• Lots of ideas, bubbly, outgoing
    • Fast paced & spontaneous
    • Prefer working with others
    • Excellent persuasive skills
  • 25. Supporters
    • Want to get along
    • People oriented team players
    • Help others & solve conflicts
    • Relaxed & friendly
    • Slower paced
    • Cautious, risk averse
    • Enjoy harmony & trust
    • Patient & cooperative
    • Dependable & predictable
    • Avoid conflict & good listeners
  • 26. Controllers
    • Want to get it right
    • Accurate & meticulous
    • Logical task & information focused
    • Detail oriented & precise
    • Slower paced, quality not quantity
    • Cautious & risk averse
    • Problem solvers
    • Structured and orderly
    • Dependable & predictable
    • Set high standards
  • 27. Know your own style and preference
    • Stakeholders have a very different style to me
    • “ Doer” and a “Controller” - analytical and results focused so need to be mindful to bring people along rather than trying to push too hard. (esp with largely “Supporter” risk adverse audience)
    • Use the strengths of your style and adapt your style to the different stakeholders on a project
    • No particular style that is better than the other
    • Style to adopt will be contextual and situational so be flexible and think about your audience
  • 28.
    • People learn different ways
    • V= Visual (Something ‘seen’ or had visual stimulation)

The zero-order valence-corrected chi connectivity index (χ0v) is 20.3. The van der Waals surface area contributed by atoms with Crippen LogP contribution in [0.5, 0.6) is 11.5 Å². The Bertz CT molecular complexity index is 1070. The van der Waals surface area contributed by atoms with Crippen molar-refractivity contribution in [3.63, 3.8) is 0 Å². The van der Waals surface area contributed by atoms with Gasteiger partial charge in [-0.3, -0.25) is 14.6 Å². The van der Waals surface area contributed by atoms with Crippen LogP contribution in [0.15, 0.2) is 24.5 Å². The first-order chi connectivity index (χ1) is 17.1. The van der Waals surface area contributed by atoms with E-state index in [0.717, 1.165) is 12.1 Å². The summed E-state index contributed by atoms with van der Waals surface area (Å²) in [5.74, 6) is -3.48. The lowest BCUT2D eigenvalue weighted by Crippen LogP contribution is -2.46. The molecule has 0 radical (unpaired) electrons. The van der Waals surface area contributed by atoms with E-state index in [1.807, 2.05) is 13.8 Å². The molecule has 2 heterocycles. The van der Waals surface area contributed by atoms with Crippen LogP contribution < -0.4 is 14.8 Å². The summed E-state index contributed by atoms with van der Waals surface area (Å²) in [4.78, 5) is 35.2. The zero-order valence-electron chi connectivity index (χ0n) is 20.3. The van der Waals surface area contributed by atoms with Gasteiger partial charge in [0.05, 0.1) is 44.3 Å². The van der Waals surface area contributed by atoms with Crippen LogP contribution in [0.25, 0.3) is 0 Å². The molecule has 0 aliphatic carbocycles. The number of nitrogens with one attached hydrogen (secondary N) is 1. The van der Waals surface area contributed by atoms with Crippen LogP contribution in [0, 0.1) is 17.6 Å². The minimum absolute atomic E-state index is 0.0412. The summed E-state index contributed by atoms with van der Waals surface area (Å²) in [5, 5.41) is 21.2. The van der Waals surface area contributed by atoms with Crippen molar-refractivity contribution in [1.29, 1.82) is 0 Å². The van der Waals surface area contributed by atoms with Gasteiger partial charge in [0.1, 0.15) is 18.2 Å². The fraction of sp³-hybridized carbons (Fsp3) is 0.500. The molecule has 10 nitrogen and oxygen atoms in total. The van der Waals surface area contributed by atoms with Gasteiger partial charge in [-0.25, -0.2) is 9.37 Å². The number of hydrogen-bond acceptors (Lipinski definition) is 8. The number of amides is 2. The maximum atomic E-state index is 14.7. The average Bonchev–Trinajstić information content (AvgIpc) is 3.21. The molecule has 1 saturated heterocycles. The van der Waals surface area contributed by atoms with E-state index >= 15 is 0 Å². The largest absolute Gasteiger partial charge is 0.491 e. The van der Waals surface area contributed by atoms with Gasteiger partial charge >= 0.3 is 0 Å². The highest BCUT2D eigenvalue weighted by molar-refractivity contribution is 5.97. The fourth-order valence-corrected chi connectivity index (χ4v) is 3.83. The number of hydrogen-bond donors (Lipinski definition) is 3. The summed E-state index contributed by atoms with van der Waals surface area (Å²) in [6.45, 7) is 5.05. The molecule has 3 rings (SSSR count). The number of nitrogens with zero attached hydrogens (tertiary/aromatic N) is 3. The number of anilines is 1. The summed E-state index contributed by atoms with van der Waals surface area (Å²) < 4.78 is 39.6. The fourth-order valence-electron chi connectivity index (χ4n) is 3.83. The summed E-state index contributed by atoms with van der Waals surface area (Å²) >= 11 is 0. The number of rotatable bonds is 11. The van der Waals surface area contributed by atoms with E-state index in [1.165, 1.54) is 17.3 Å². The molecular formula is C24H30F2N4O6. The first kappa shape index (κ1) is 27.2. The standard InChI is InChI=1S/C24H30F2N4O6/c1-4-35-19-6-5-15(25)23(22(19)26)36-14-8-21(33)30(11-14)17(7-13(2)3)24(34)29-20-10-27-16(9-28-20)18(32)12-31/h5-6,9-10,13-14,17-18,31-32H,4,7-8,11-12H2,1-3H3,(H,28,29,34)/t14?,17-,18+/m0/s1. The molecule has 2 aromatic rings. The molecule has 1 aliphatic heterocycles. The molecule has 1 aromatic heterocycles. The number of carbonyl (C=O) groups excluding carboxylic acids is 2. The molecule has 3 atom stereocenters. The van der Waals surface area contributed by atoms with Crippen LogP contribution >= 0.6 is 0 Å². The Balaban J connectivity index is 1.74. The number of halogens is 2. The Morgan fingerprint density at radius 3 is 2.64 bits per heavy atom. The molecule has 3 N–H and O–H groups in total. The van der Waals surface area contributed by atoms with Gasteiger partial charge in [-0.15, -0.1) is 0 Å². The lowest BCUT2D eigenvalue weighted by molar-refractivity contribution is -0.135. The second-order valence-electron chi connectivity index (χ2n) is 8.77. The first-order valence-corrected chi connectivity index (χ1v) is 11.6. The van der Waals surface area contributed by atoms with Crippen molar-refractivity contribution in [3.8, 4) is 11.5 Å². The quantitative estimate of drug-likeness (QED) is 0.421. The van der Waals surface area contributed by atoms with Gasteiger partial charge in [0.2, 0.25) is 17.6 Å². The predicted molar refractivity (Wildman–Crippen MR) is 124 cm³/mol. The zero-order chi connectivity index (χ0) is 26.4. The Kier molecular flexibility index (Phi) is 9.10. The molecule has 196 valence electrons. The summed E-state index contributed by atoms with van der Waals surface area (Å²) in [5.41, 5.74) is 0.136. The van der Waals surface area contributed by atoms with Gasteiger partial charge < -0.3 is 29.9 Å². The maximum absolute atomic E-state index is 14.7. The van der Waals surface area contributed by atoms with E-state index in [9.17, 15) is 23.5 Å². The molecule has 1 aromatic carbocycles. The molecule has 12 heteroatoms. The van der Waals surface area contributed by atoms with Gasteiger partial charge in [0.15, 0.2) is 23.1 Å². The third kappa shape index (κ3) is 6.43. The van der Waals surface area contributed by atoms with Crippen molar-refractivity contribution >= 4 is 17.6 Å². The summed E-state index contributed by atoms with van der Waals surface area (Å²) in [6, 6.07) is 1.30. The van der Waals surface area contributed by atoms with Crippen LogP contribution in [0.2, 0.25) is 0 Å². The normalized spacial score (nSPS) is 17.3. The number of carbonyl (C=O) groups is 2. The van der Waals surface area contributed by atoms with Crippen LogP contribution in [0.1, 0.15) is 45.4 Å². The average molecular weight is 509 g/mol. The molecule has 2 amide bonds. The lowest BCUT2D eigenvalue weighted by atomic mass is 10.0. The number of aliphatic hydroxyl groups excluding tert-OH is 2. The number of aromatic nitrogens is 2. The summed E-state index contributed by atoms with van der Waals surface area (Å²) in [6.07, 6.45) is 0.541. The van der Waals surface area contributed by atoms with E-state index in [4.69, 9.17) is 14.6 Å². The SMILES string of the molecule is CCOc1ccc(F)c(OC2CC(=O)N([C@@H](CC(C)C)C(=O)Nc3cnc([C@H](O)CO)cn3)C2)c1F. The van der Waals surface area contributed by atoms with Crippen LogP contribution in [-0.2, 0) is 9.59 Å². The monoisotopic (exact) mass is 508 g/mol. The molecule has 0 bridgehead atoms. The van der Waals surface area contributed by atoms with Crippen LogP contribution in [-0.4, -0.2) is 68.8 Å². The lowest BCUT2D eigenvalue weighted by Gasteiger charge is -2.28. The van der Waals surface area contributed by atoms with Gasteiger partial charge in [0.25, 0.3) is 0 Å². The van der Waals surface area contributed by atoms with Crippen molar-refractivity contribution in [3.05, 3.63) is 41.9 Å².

• Need a graphic representation of the material
    • A= Auditory (A ‘sound’ memory or related to a sound
      • Need to hear the explanation of how things work
    • K= Kinaesthetic (Has a ‘doing’ memory & you thought of yourself feeling the emotion or activity of the memory
      • Need to use the system to understand
      • We use all of our senses; we simply have a preference for one or more
    Communication Channels
  • 29. V, A or K – Context Diagram
  • 30. V, A or K - Use Cases UC01 Register Pharmacy Description Users are able to register a pharmacy for the program. Volume/Timing/Frequency Up to 5000 Pharmacies Preconditions User has accessed website Postconditions Community Pharmacy has been registered for the program Trigger Community Pharmacy selects to register for program
    • Basic Flow
    • Community Pharmacy selects to register
    • System displays blank Pharmacy Registration screen (see Appendix A)
    • Community Pharmacy enters “ Pharmacy.Section90 ”
    • System validates “ Pharmacy.Section90 ”
    • Community Pharmacy enters “ Pharmacy.ABN ”
    • System validates ABN against Australian Business Register (ABR)
    • System populates “ Pharmacy.Pharmacy Trading Name ” , “ Pharmacy.Postcode ” , “ Pharmacy.State ” and “ Pharmacy.GST Registered ”
    • Community Pharmacy enters:
    • “ Pharmacy.Pharmacy Address ” , “ Pharmacy.Pharmacy Suburb ” , “ Pharmacy.Mailing Address ” , “ Pharmacy.Mailling Suburb ” , “ Pharmacy.Mailing State ” , “ Pharmacy.Mailing Postcode ” , “ Pharmacy.Phone ” , “ Pharmacy.Email ” , “ Pharmacy.Fax ” , “ Pharmacy.Contact Name ”
    • Community Pharmacy enters “ Pharmacy.BSB ”
    • System validates “ Pharmacy.BSB ”
    • Community Pharmacy enters:
    • “ Pharmacy.Account Number ” , “ Pharmacy.Bank ” , “ Pharmacy.Account Name ”